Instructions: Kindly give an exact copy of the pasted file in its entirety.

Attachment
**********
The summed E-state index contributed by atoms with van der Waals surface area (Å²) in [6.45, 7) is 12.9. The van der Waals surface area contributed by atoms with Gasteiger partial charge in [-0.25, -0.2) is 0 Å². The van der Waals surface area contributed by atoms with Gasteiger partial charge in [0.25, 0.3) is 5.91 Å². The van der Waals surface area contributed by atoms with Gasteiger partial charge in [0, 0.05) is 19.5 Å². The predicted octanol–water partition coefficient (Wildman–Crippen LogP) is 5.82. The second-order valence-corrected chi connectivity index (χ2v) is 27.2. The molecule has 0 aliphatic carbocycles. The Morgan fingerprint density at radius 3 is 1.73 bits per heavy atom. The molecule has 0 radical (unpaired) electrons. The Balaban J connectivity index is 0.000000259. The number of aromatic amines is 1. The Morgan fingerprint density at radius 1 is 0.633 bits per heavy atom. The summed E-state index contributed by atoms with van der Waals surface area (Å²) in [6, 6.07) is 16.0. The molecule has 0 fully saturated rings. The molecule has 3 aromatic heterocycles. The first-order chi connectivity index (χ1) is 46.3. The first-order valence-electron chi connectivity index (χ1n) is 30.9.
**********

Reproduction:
The summed E-state index contributed by atoms with van der Waals surface area (Å²) in [6.45, 7) is 12.9. The van der Waals surface area contributed by atoms with Gasteiger partial charge in [-0.25, -0.2) is 0 Å². The van der Waals surface area contributed by atoms with Gasteiger partial charge in [0.25, 0.3) is 5.91 Å². The van der Waals surface area contributed by atoms with Gasteiger partial charge in [0, 0.05) is 19.5 Å². The predicted octanol–water partition coefficient (Wildman–Crippen LogP) is 5.82. The second-order valence-corrected chi connectivity index (χ2v) is 27.2. The molecule has 0 aliphatic carbocycles. The Morgan fingerprint density at radius 3 is 1.73 bits per heavy atom. The molecule has 0 radical (unpaired) electrons. The Balaban J connectivity index is 0.000000259. The number of aromatic amines is 1. The Morgan fingerprint density at radius 1 is 0.633 bits per heavy atom. The summed E-state index contributed by atoms with van der Waals surface area (Å²) in [6, 6.07) is 16.0. The molecule has 0 fully saturated rings. The molecule has 3 aromatic heterocycles. The first-order chi connectivity index (χ1) is 46.3. The first-order valence-electron chi connectivity index (χ1n) is 30.9.